So far, so not good… but, there’s just as many other examples in Hoover’s book that helps one see how Algol might affect otherwise ordinary, decent people. Sylvia Plath is an interesting example that seems to harken back to Brady’s impression that Algol can represent the repressed feminine that becomes feral or rabid if not released from the cages society has placed it in. Plath had Chiron (that odd mixture of pain and charisma) conjunct Algol, and Hoover has an interesting insight of this aspect as it played out in Plath’s chart:


“In Sylvia’s natal chart, it was Chiron symbolizing the inner wound that never healed for her… It’s uncanny to think that Sylvia wrote in her nove The Bell Jar about “the windowless corridor of pain”, or what was to become her own bell jar. She penned the words, “From the bottom of a pool, fixed stars govern a life”.” 


(As an aside, the poet Ted Hughes whom Plath fell in love with was an avid astrologer himself, and supposedly she used to tease him about drawing up charts for everything he did.)


Stephen King and Martin Luther King Jr. are two more examples in the book of good people with a malefic influence in their charts, both with their North Node (their manifesto) conjunct Algol. Dr. King was not the perpetrator of violence; he was someone who definitely had firsthand experience of it and he used his passionate response to violence to preach the gospel of non-violence, and to inspire others into tangible actions leading to change and reform. Unfortunately, he was another Algol person who was assassinated. At this point I have to say that having a strong Algol in a chart does not show assassination or unfortunate endings just by itself; other factors must be taken into consideration, of course. Stephen King hasn’t been assassinated, though he did nearly lose both legs in an severe accident. Algol conjunct his North Node seems to have operated in his life by aligning his life purpose with the psychological understanding and expression of the deeply unsettling and pathological. Sigmund Freud and Carl Jung also have strong Algol aspects, and in other examples in Hoover’s book we see that it isn’t a stretch to imagine that Algol’s ferocity need not be physically violent but can be psychologically aware of the brutality of life that others would prefer to run from.


A few other examples from Hoover’s book: we do not have reliable birth information for Joan of Arc (there’s that wild woman influence again) but at the time of her being burned at the stake (ahem, for being her own person) transit Jupiter was conjunct Algol at the mundane level. Edgar Cayce would go on to do a reading for a woman from Lyons that he believed to be the reincarnation of Joan of Arc; his client was born with Jupiter conjunct Algol.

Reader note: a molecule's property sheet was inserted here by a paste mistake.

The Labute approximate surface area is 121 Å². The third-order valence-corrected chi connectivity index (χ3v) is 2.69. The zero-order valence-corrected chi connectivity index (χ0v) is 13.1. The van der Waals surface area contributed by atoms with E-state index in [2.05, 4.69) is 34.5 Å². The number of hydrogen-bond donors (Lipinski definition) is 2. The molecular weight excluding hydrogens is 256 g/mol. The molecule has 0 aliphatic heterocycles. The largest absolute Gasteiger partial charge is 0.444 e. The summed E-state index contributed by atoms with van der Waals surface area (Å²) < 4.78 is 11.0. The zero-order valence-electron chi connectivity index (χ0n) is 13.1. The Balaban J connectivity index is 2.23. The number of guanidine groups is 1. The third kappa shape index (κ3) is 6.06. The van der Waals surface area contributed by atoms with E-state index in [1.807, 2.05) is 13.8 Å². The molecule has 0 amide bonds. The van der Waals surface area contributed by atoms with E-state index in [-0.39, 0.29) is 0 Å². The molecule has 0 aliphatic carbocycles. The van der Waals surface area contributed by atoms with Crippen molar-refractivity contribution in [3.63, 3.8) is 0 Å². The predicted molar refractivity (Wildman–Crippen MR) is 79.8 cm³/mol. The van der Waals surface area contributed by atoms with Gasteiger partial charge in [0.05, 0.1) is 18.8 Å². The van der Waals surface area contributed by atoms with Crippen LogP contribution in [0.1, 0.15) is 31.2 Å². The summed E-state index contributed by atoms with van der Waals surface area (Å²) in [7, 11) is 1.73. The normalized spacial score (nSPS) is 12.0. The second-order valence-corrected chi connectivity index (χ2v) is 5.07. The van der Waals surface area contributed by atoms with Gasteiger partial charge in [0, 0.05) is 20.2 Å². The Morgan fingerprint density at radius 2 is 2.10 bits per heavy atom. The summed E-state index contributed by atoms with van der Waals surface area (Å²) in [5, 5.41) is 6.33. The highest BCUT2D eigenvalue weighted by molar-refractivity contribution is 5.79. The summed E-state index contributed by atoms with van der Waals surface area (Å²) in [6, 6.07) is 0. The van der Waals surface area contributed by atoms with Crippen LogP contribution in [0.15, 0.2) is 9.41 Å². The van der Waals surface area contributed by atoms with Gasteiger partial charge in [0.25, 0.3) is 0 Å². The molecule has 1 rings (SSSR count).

One interesting case study for me -because I’m a music geek- was the plane crash that killed The Big Bopper, Buddy Holly and Ritchie Valens (aka “The Day The Music Died”). In his book, Hoover explains that the last two of those singers had prominent Algol aspects in their charts, particularly Ritchie Valens who had a Venus-Jupiter-Algol conjunction in his 3rd house. What isn’t mentioned in Hoover’s book but that I knew from memory when I seen this event included (again, music geek) was that Waylon Jennings was supposed to be aboard that flight but, in a twist of fate, didn’t go:


“After a show in Clear Lake, Iowa, on February 2nd, Holly decided to charter a plane for himself, guitarist Tommy Allsup and Jennings so they could fly to Fargo, North Dakota, instead of taking the long, frozen bus trip. Richardson, who was suffering from the flu, asked Jennings for his seat on the plane, and Valens asked the same of Allsup. When Jennings told Holly that he was going to take the bus, Holly jokingly told him he hoped the bus broke down, to which Jennings replied, “I hope your ol’ plane crashes!” 


“God almighty, for years I thought I caused it,” the country legend said decades later.”


So, of course I looked up Waylon Jennings chart; Algol conjunct the Midheaven opposed by Mars in Scorpio conjunct the IC; in some weird way he still experienced Algol without actually experiencing Algol…


So, Algol didn’t earn her fearsome reputation for nothing, but hopefully these two books will put a more humane and insightful face on her and the people who live life in that gear. To close this article out on a more successful ending, one of the case studies not found in ether book but that I personally like is actor Danny Trejo, Taurus Sun conjunct Algol:




who started out life as a juvenile delinquent, becoming addicted to drugs and alcohol, served time in prison and at one point was maybe eligible for the death penalty. Of course, after controlling the demon star within he’s known now for his softer side, working still as a drug counselor and of course as an often comedic actor.






  1. Demitra M. N. says:

    Clarissa, this is yet another splendid astrological focus; you are NEVER boring! 🙂

    I was wondering: was your focus on conjunctions to Algol deliberate? For example, do other aspects, like squares and oppositions, affect the chart in as meaningful a way? If yes, with such a dark fixed star would the softer, kinder aspects ameliorate the difficult aspects, for example? Essentially, what I’m really asking is: do we work with fixed stars in the same way as we do with other ‘moving’ celestial bodies?


    • The conjuction is strongest, followed by the opposition and the square. Some of the people mentioned above have the opposition and the square. The trine and sextile don’t soften Algol 😉